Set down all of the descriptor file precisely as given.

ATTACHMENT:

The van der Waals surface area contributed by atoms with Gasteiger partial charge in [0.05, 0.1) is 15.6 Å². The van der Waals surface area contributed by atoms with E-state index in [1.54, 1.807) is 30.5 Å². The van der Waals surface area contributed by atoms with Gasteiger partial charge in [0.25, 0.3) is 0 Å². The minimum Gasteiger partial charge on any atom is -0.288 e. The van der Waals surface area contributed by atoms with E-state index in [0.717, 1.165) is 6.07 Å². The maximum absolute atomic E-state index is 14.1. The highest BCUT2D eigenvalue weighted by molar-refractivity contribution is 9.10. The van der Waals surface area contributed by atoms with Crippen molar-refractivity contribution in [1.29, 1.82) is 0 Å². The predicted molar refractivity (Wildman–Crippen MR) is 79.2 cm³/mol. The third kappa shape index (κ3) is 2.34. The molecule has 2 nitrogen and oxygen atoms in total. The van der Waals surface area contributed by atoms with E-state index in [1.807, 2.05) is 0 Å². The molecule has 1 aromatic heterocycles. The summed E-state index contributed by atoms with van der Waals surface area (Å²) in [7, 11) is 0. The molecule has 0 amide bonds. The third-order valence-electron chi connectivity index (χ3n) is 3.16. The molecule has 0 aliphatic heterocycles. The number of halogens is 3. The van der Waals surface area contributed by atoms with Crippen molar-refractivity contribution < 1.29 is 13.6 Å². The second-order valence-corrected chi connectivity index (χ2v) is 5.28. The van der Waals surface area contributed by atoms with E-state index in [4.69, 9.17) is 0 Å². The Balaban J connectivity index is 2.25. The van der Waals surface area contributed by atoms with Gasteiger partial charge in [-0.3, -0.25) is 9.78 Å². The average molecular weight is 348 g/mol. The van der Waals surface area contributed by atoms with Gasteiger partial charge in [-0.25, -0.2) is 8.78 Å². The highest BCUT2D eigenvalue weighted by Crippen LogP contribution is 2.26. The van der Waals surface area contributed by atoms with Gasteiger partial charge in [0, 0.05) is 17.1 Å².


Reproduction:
The van der Waals surface area contributed by atoms with Gasteiger partial charge in [0.05, 0.1) is 15.6 Å². The van der Waals surface area contributed by atoms with E-state index in [1.54, 1.807) is 30.5 Å². The van der Waals surface area contributed by atoms with Gasteiger partial charge in [0.25, 0.3) is 0 Å². The minimum Gasteiger partial charge on any atom is -0.288 e. The van der Waals surface area contributed by atoms with E-state index in [0.717, 1.165) is 6.07 Å². The maximum absolute atomic E-state index is 14.1. The highest BCUT2D eigenvalue weighted by molar-refractivity contribution is 9.10. The van der Waals surface area contributed by atoms with Crippen molar-refractivity contribution in [1.29, 1.82) is 0 Å². The predicted molar refractivity (Wildman–Crippen MR) is 79.2 cm³/mol. The third kappa shape index (κ3) is 2.34. The molecule has 2 nitrogen and oxygen atoms in total. The van der Waals surface area contributed by atoms with E-state index in [1.807, 2.05) is 0 Å². The molecule has 1 aromatic heterocycles. The summed E-state index contributed by atoms with van der Waals surface area (Å²) in [7, 11) is 0. The molecule has 0 amide bonds. The third-order valence-electron chi connectivity index (χ3n) is 3.16. The molecule has 0 aliphatic heterocycles. The number of halogens is 3. The van der Waals surface area contributed by atoms with Crippen molar-refractivity contribution < 1.29 is 13.6 Å². The second-order valence-corrected chi connectivity index (χ2v) is 5.28. The van der Waals surface area contributed by atoms with E-state index in [4.69, 9.17) is 0 Å². The Balaban J connectivity index is 2.25. The van der Waals surface area contributed by atoms with Gasteiger partial charge in [-0.3, -0.25) is 9.78 Å². The average molecular weight is 348 g/mol. The van der Waals surface area contributed by atoms with Gasteiger partial charge in [-0.25, -0.2) is 8.78 Å². The highest BCUT2D eigenvalue weighted by Crippen LogP contribution is 2.26. The van der Waals surface area contributed by atoms with Gasteiger partial charge in [0, 0.05) is 17.1 Å².